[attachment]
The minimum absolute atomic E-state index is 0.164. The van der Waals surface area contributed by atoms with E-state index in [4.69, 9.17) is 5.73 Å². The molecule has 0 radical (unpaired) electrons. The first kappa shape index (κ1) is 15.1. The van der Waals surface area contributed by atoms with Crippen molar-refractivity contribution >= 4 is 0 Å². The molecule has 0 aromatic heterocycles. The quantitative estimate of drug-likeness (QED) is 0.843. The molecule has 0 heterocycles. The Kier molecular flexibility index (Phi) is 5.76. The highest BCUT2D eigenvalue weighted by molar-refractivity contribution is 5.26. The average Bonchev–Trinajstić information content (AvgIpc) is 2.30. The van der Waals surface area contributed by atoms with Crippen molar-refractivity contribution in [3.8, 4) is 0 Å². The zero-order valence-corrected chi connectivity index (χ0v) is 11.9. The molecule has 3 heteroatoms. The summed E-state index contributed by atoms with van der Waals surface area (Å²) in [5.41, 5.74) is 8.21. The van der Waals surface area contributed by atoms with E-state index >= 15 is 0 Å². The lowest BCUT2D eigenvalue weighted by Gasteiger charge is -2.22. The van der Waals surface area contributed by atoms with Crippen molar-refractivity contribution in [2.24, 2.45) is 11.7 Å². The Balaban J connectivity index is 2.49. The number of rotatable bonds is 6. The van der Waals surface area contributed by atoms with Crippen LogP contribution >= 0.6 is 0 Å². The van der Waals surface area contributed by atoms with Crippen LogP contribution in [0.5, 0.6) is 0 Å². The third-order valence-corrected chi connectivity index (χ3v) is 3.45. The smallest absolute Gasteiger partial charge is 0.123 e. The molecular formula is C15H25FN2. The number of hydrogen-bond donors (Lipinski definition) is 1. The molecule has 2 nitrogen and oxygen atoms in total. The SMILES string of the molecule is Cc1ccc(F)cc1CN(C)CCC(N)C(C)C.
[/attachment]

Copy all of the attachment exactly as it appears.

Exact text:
The minimum absolute atomic E-state index is 0.164. The van der Waals surface area contributed by atoms with E-state index in [4.69, 9.17) is 5.73 Å². The molecule has 0 radical (unpaired) electrons. The first kappa shape index (κ1) is 15.1. The van der Waals surface area contributed by atoms with Crippen molar-refractivity contribution >= 4 is 0 Å². The molecule has 0 aromatic heterocycles. The quantitative estimate of drug-likeness (QED) is 0.843. The molecule has 0 heterocycles. The Kier molecular flexibility index (Phi) is 5.76. The highest BCUT2D eigenvalue weighted by molar-refractivity contribution is 5.26. The average Bonchev–Trinajstić information content (AvgIpc) is 2.30. The van der Waals surface area contributed by atoms with Crippen molar-refractivity contribution in [3.8, 4) is 0 Å². The zero-order valence-corrected chi connectivity index (χ0v) is 11.9. The molecule has 3 heteroatoms. The summed E-state index contributed by atoms with van der Waals surface area (Å²) in [5.41, 5.74) is 8.21. The van der Waals surface area contributed by atoms with E-state index >= 15 is 0 Å². The lowest BCUT2D eigenvalue weighted by Gasteiger charge is -2.22. The van der Waals surface area contributed by atoms with Crippen molar-refractivity contribution in [2.24, 2.45) is 11.7 Å². The Balaban J connectivity index is 2.49. The number of rotatable bonds is 6. The van der Waals surface area contributed by atoms with Crippen LogP contribution >= 0.6 is 0 Å². The van der Waals surface area contributed by atoms with Crippen LogP contribution in [0.5, 0.6) is 0 Å². The third-order valence-corrected chi connectivity index (χ3v) is 3.45. The smallest absolute Gasteiger partial charge is 0.123 e. The molecular formula is C15H25FN2. The number of hydrogen-bond donors (Lipinski definition) is 1. The molecule has 2 nitrogen and oxygen atoms in total. The SMILES string of the molecule is Cc1ccc(F)cc1CN(C)CCC(N)C(C)C.